Few would argue with the notion that unemployment, which stands at around 25% on the narrow definition as reported by Statistics South Africa, remains one of the country’s most pressing challenges. Fewer still could contest the view that South Africa’s education and training systems are not adequately aligned with the needs of South Africa’s modern and fast-changing economy. Speaking at the recent launch of the National Integrated Human Resource Development Plan (NIHRDP) 2014-2018, Deputy President Kgalema Motlanthe indicated that government was aware of the importance of appropriate human-resource development to overcoming the country’s poverty, inequality and unemployment problems. He noted that it had been identified as one of the five core programmes to drive reconstruction and development.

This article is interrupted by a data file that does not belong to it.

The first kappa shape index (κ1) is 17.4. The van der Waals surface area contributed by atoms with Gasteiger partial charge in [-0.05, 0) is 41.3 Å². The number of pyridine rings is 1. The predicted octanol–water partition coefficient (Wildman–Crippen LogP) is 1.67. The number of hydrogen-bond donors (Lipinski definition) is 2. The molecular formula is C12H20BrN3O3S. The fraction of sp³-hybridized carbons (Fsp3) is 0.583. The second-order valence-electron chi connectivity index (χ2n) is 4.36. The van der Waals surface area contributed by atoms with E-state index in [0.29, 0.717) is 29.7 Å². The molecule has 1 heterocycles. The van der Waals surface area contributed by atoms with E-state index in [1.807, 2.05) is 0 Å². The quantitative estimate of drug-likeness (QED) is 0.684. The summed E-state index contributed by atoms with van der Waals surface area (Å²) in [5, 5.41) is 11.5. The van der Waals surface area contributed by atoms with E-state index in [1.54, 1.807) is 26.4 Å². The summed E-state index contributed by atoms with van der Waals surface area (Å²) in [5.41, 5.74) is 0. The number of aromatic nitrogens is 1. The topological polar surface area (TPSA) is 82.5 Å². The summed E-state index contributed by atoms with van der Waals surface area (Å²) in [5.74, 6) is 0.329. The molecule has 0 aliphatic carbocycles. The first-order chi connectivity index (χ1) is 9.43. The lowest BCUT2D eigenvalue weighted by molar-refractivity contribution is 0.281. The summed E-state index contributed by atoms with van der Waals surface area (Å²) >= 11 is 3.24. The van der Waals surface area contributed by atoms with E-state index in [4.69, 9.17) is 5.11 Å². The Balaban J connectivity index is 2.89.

Upfront investment costs will and should remain a critical consideration as South Africa moves to upscale and accelerate its infrastructure programmes. But one of the lead authors of the latest Intergovernmental Panel on Climate Change (IPCC) argues that the country’s infrastructure investment patterns will also need to become increasingly sensitive to the long-term economic costs posed by climate change.
University of Cape Town Energy Research Centre director Professor Harald Winkler, a lead author for the chapter on ‘International Cooperation: Agreements and Instruments’ of the IPCC’s Working Group III contribution to the Fifth Assessment Report, argues that a “least cost” decision-making framework will increasingly have to be balanced by both poverty-reduction and climate considerations.